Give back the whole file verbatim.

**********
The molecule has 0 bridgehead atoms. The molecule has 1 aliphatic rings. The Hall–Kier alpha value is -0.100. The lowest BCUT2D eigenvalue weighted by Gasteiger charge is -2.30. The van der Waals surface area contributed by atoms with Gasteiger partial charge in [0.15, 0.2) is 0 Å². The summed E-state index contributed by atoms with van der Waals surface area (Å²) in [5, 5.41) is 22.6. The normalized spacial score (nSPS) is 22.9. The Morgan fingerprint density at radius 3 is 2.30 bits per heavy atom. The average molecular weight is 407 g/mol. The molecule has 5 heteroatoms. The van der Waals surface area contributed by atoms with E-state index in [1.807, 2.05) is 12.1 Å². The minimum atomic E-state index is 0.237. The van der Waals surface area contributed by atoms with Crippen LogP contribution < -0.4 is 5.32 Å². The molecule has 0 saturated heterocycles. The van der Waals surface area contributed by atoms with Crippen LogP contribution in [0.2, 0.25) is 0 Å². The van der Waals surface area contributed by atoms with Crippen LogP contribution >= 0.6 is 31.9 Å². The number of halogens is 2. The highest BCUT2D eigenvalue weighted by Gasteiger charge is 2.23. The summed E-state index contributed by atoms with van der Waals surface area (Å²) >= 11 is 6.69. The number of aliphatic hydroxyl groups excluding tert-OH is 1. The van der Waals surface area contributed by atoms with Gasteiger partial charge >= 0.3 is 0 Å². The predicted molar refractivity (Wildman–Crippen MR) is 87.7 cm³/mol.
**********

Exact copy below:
The molecule has 0 bridgehead atoms. The molecule has 1 aliphatic rings. The Hall–Kier alpha value is -0.100. The lowest BCUT2D eigenvalue weighted by Gasteiger charge is -2.30. The van der Waals surface area contributed by atoms with Gasteiger partial charge in [0.15, 0.2) is 0 Å². The summed E-state index contributed by atoms with van der Waals surface area (Å²) in [5, 5.41) is 22.6. The normalized spacial score (nSPS) is 22.9. The Morgan fingerprint density at radius 3 is 2.30 bits per heavy atom. The average molecular weight is 407 g/mol. The molecule has 5 heteroatoms. The van der Waals surface area contributed by atoms with E-state index in [1.807, 2.05) is 12.1 Å². The minimum atomic E-state index is 0.237. The van der Waals surface area contributed by atoms with Crippen LogP contribution < -0.4 is 5.32 Å². The molecule has 0 saturated heterocycles. The van der Waals surface area contributed by atoms with Crippen LogP contribution in [0.2, 0.25) is 0 Å². The van der Waals surface area contributed by atoms with Crippen LogP contribution >= 0.6 is 31.9 Å². The number of halogens is 2. The highest BCUT2D eigenvalue weighted by Gasteiger charge is 2.23. The summed E-state index contributed by atoms with van der Waals surface area (Å²) >= 11 is 6.69. The number of aliphatic hydroxyl groups excluding tert-OH is 1. The van der Waals surface area contributed by atoms with Gasteiger partial charge >= 0.3 is 0 Å². The predicted molar refractivity (Wildman–Crippen MR) is 87.7 cm³/mol.